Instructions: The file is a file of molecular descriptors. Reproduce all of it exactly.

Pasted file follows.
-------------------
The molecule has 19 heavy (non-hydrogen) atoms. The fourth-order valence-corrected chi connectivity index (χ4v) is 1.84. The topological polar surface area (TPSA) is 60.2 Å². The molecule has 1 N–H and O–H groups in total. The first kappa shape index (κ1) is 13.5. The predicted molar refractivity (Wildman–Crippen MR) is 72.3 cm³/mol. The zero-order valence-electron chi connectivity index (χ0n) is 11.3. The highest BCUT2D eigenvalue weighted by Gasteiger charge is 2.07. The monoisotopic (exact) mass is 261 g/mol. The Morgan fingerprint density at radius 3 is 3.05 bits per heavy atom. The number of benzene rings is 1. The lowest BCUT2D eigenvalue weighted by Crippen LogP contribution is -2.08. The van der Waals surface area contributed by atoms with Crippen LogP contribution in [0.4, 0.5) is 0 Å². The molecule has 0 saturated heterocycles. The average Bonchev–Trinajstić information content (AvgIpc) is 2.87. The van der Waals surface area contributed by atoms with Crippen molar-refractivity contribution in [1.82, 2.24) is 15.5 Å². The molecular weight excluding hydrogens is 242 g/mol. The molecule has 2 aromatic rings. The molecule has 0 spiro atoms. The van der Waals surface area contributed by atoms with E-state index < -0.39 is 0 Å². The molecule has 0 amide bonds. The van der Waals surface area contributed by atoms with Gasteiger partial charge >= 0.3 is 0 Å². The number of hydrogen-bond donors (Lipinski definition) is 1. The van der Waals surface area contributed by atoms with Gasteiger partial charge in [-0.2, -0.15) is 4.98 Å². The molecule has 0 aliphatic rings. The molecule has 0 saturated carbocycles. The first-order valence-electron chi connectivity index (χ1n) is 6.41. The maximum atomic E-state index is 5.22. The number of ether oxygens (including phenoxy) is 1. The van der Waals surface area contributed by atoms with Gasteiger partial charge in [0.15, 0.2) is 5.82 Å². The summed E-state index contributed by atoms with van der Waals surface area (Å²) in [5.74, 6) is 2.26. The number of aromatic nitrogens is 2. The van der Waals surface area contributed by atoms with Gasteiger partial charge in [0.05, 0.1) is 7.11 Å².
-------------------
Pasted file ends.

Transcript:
The molecule has 19 heavy (non-hydrogen) atoms. The fourth-order valence-corrected chi connectivity index (χ4v) is 1.84. The topological polar surface area (TPSA) is 60.2 Å². The molecule has 1 N–H and O–H groups in total. The first kappa shape index (κ1) is 13.5. The predicted molar refractivity (Wildman–Crippen MR) is 72.3 cm³/mol. The zero-order valence-electron chi connectivity index (χ0n) is 11.3. The highest BCUT2D eigenvalue weighted by Gasteiger charge is 2.07. The monoisotopic (exact) mass is 261 g/mol. The Morgan fingerprint density at radius 3 is 3.05 bits per heavy atom. The number of benzene rings is 1. The lowest BCUT2D eigenvalue weighted by Crippen LogP contribution is -2.08. The van der Waals surface area contributed by atoms with Crippen LogP contribution in [0.4, 0.5) is 0 Å². The molecule has 0 saturated heterocycles. The average Bonchev–Trinajstić information content (AvgIpc) is 2.87. The van der Waals surface area contributed by atoms with Crippen molar-refractivity contribution in [1.82, 2.24) is 15.5 Å². The molecular weight excluding hydrogens is 242 g/mol. The molecule has 2 aromatic rings. The molecule has 0 spiro atoms. The van der Waals surface area contributed by atoms with E-state index < -0.39 is 0 Å². The molecule has 0 amide bonds. The van der Waals surface area contributed by atoms with Gasteiger partial charge >= 0.3 is 0 Å². The number of hydrogen-bond donors (Lipinski definition) is 1. The van der Waals surface area contributed by atoms with Gasteiger partial charge in [-0.2, -0.15) is 4.98 Å². The molecule has 0 aliphatic rings. The molecule has 0 saturated carbocycles. The first-order valence-electron chi connectivity index (χ1n) is 6.41. The maximum atomic E-state index is 5.22. The number of ether oxygens (including phenoxy) is 1. The van der Waals surface area contributed by atoms with Gasteiger partial charge in [0.15, 0.2) is 5.82 Å². The summed E-state index contributed by atoms with van der Waals surface area (Å²) in [5.74, 6) is 2.26. The number of aromatic nitrogens is 2. The van der Waals surface area contributed by atoms with Gasteiger partial charge in [0.05, 0.1) is 7.11 Å².